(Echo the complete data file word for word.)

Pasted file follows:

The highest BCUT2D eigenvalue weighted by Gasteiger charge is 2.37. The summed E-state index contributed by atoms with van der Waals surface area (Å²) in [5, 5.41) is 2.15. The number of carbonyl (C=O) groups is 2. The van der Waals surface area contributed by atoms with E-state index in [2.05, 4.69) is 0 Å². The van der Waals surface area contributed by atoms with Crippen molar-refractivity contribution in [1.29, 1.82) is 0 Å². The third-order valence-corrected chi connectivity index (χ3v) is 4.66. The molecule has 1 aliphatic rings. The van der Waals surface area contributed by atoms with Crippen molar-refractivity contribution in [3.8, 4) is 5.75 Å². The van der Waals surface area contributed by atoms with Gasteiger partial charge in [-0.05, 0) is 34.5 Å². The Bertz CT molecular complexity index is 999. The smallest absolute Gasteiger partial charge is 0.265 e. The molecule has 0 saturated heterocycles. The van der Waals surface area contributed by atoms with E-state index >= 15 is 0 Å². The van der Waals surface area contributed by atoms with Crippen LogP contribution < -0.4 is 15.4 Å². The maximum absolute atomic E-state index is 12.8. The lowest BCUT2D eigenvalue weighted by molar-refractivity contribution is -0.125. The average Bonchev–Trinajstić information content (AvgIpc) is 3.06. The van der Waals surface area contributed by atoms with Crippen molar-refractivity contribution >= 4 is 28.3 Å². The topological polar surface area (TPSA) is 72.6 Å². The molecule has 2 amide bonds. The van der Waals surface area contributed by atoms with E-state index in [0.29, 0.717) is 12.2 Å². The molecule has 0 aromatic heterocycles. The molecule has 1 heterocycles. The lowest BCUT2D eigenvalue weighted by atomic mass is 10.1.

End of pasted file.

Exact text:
The highest BCUT2D eigenvalue weighted by Gasteiger charge is 2.37. The summed E-state index contributed by atoms with van der Waals surface area (Å²) in [5, 5.41) is 2.15. The number of carbonyl (C=O) groups is 2. The van der Waals surface area contributed by atoms with E-state index in [2.05, 4.69) is 0 Å². The van der Waals surface area contributed by atoms with Crippen molar-refractivity contribution in [1.29, 1.82) is 0 Å². The third-order valence-corrected chi connectivity index (χ3v) is 4.66. The molecule has 1 aliphatic rings. The van der Waals surface area contributed by atoms with Crippen molar-refractivity contribution in [3.8, 4) is 5.75 Å². The van der Waals surface area contributed by atoms with Gasteiger partial charge in [-0.05, 0) is 34.5 Å². The Bertz CT molecular complexity index is 999. The smallest absolute Gasteiger partial charge is 0.265 e. The molecule has 0 saturated heterocycles. The van der Waals surface area contributed by atoms with E-state index >= 15 is 0 Å². The van der Waals surface area contributed by atoms with Crippen LogP contribution < -0.4 is 15.4 Å². The maximum absolute atomic E-state index is 12.8. The lowest BCUT2D eigenvalue weighted by molar-refractivity contribution is -0.125. The average Bonchev–Trinajstić information content (AvgIpc) is 3.06. The van der Waals surface area contributed by atoms with Crippen molar-refractivity contribution >= 4 is 28.3 Å². The topological polar surface area (TPSA) is 72.6 Å². The molecule has 2 amide bonds. The van der Waals surface area contributed by atoms with E-state index in [0.29, 0.717) is 12.2 Å². The molecule has 0 aromatic heterocycles. The molecule has 1 heterocycles. The lowest BCUT2D eigenvalue weighted by atomic mass is 10.1.